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Formula 1

Car or driver? Inside Red Bull’s F1 title-winning 2021 gains

by Mark Hughes
4 min read

There was a Christian Horner claim late in the title run-in propaganda war that Max Verstappen was the only thing putting Red Bull in the title fight, that the car was inferior to the Mercedes.

His technical guru Adrian Newey clearly took issue with that claim and while acknowledging Verstappen’s brilliance, insisted that actually over the season he believed the Red Bull-Honda to be the faster car.

In a cold objective analysis the Red Bull appeared to be – with exceptions – faster in the season’s first half and slower – with exceptions – in the second half. There were all sorts of reasons for that but the overarching reality is that there was much for both the Red Bull technical team and Honda to be mighty proud of in the way they had taken on and partly-defeated the colossus of hybrid era Mercedes.

It wasn’t all just about the ’21 regulation changes hurting the low-rake Mercedes concept. Big gains were made by both Red Bull and Honda too. It was the combined result of all of those things which gave us the astonishing season we had.

The Red Bull-Honda RB16B was a much more effective car than its 2020 closely-related predecessor. Honda in its final year of F1 participation had pulled forward what had been intended to be the 2022 power unit, for one final attempt at glory.

Max Verstappen Red Bull F1 2021

It was a big advance. The RA621 was tiny and powerful, fully competitive with the long-dominant Mercedes until late in the season. A reprioritising between the combustion and energy recovery aspects led to a cascading series of advances. The increased valve angles reduced the cylinder head height and diameter of the camshafts.

A new material for the block allowed it to be further shrunken. The energy recovery was greater and full power could be deployed for longer – even than the Mercedes initially. The reduction in size allowed tighter-fitting bodywork, the reduction in the required cooling capacity further aided the aerodynamics.

Red Bull ingenuously re-purposed the existing chassis mounting points for the rear suspension in a way which allowed it to reverse the lower wishbone so it swept back – in the fashion introduced by Mercedes in 2020 – rather than forwards, to give a very significant downforce boost by increasing the airflow volume around the diffuser. A new gearbox casing was required to do this and that is where the two permitted tokens were spent. Essentially, it brought the Red Bull up to date with what Mercedes had introduced the year before.

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It was an extremely aerodynamically effective car and despite the regulation limitations at the rear end, managed to retain a very high rake angle. As such, it had a significantly higher downforce ceiling than the Mercedes.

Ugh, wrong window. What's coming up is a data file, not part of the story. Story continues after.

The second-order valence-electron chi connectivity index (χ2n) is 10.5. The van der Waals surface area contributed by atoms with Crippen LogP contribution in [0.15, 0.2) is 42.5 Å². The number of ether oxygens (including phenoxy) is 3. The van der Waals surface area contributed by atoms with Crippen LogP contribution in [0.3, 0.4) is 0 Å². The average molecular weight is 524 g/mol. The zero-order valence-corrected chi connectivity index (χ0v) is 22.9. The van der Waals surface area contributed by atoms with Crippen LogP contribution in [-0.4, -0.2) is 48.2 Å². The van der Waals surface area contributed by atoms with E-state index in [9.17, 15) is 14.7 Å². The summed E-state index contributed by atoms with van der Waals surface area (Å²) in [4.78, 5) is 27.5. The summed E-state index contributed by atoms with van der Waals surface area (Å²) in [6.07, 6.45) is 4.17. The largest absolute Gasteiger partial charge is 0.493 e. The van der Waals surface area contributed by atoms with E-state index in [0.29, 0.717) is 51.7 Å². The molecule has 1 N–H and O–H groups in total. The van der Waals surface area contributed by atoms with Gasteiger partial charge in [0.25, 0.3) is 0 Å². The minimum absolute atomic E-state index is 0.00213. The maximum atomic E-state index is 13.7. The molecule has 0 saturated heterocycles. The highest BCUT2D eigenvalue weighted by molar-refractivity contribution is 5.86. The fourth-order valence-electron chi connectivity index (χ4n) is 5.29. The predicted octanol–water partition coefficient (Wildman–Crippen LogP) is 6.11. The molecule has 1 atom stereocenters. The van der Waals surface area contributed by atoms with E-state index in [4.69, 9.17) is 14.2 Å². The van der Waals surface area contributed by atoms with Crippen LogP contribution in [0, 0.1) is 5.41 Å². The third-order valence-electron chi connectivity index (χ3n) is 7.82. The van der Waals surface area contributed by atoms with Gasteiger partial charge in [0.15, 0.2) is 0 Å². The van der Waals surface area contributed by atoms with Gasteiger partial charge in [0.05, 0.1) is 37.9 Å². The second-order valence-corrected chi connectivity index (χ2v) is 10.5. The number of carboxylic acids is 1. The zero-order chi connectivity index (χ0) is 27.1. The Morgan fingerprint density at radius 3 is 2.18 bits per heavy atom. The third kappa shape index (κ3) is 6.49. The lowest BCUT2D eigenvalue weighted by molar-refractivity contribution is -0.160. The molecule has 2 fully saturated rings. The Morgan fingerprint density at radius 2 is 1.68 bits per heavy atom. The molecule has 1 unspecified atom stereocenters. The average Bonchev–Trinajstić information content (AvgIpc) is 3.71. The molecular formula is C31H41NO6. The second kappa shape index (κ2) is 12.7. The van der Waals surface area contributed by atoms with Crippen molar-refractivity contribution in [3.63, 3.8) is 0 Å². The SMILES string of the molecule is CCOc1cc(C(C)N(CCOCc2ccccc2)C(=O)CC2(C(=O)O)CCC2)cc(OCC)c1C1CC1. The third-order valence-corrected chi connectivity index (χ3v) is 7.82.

At any tracks where that was the primary requirement – Monaco, Mexico in particular – it was devastatingly fast. At other venues where aerodynamic efficiency was more important, in the season’s first half it could often carry similar wing levels to the Mercedes and therefore comparable straightline speeds, whilst still being faster in the corners thanks to its high-rake underbody downforce advantage.

Max Verstappen Valtteri Bottas Red Bull Mercedes F1 2021

But such traits are only relevant in respect to the competition. After Mercedes’ Silverstone upgrade, the Red Bull faced a rival which could now afford to run bigger wings for competitive corner speeds yet still be faster on the straights.

Red Bull was in a rear guard action after that, though the heavily banked Turn 3 of Zandvoort gave it the crucial advantage there, where the Mercedes’ long wheelbase prevented the fastest line being taken.

At certain other races – Hungary, Turkey, Brazil – the Red Bull faced an important limitation of its own: it could get caught in a wing level no-man’s land. So much rear downforce did it produce that on its bigger wings it could run out of front wing adjustment, giving the car the sort of understeer balance Verstappen dislikes.

Going down to the lower wing family to get the desired balance often required too much downforce to be surrendered to keep it competitive with the Mercedes. This all impacted upon tyre behaviour too. Switching to the lower wing in Barcelona was a key reason for the increased rear tyre deg which lost Verstappen that race to Hamilton.

When the track layout allowed the Red Bull to be in its happy place on wing level, it was invariably better at controlling rear tyre temperatures than the Mercedes. But on front-limited tracks, the Mercedes often had the tyre advantage.

In between all these dynamics were those of Verstappen and Hamilton and those between the to teams. The high-rake Red Bull’s extreme sensitivity to wing level (its narrow window) was absolutely what was behind Mercedes’ campaign for the FIA to look at wing flexibility.

The resultant technical directives (from France) did cost the Red Bull some performance, but less than what they gained by their heavy aero development around that time. So when Mercedes was suspected of having found an alternative way of flexing the wing later in the season, Red Bull was naturally extremely hacked off and very active in campaigning the FIA behind the scenes.

Meanwhile we had a title battle for the ages. Without the big advances made by both Red Bull and Honda that just would not have happened.

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